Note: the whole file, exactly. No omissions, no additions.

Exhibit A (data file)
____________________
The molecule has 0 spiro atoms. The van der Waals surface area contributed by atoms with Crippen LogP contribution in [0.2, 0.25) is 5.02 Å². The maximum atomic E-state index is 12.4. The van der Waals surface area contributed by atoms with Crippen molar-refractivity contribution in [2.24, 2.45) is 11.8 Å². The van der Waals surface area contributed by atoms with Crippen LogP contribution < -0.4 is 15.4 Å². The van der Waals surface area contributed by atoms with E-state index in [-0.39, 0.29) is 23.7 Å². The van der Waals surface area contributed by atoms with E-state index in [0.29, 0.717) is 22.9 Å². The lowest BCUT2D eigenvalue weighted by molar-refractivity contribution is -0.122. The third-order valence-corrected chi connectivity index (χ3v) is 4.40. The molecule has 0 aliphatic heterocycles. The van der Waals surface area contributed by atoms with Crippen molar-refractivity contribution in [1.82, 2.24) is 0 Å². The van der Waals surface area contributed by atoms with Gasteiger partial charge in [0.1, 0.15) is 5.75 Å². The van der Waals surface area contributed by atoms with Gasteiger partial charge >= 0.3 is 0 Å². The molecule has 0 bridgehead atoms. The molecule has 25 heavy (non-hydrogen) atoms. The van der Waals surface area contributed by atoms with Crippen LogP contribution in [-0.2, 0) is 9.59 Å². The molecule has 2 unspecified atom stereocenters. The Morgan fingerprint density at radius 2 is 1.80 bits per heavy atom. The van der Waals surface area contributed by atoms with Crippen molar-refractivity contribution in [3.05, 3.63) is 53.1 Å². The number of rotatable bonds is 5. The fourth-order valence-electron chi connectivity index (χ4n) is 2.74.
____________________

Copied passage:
The molecule has 0 spiro atoms. The van der Waals surface area contributed by atoms with Crippen LogP contribution in [0.2, 0.25) is 5.02 Å². The maximum atomic E-state index is 12.4. The van der Waals surface area contributed by atoms with Crippen molar-refractivity contribution in [2.24, 2.45) is 11.8 Å². The van der Waals surface area contributed by atoms with Crippen LogP contribution < -0.4 is 15.4 Å². The van der Waals surface area contributed by atoms with E-state index in [-0.39, 0.29) is 23.7 Å². The van der Waals surface area contributed by atoms with E-state index in [0.29, 0.717) is 22.9 Å². The lowest BCUT2D eigenvalue weighted by molar-refractivity contribution is -0.122. The third-order valence-corrected chi connectivity index (χ3v) is 4.40. The molecule has 0 aliphatic heterocycles. The van der Waals surface area contributed by atoms with Crippen molar-refractivity contribution in [1.82, 2.24) is 0 Å². The van der Waals surface area contributed by atoms with Gasteiger partial charge in [0.1, 0.15) is 5.75 Å². The van der Waals surface area contributed by atoms with Gasteiger partial charge >= 0.3 is 0 Å². The molecule has 0 bridgehead atoms. The molecule has 25 heavy (non-hydrogen) atoms. The van der Waals surface area contributed by atoms with Crippen LogP contribution in [-0.2, 0) is 9.59 Å². The molecule has 2 unspecified atom stereocenters. The Morgan fingerprint density at radius 2 is 1.80 bits per heavy atom. The van der Waals surface area contributed by atoms with Crippen molar-refractivity contribution in [3.05, 3.63) is 53.1 Å². The number of rotatable bonds is 5. The fourth-order valence-electron chi connectivity index (χ4n) is 2.74.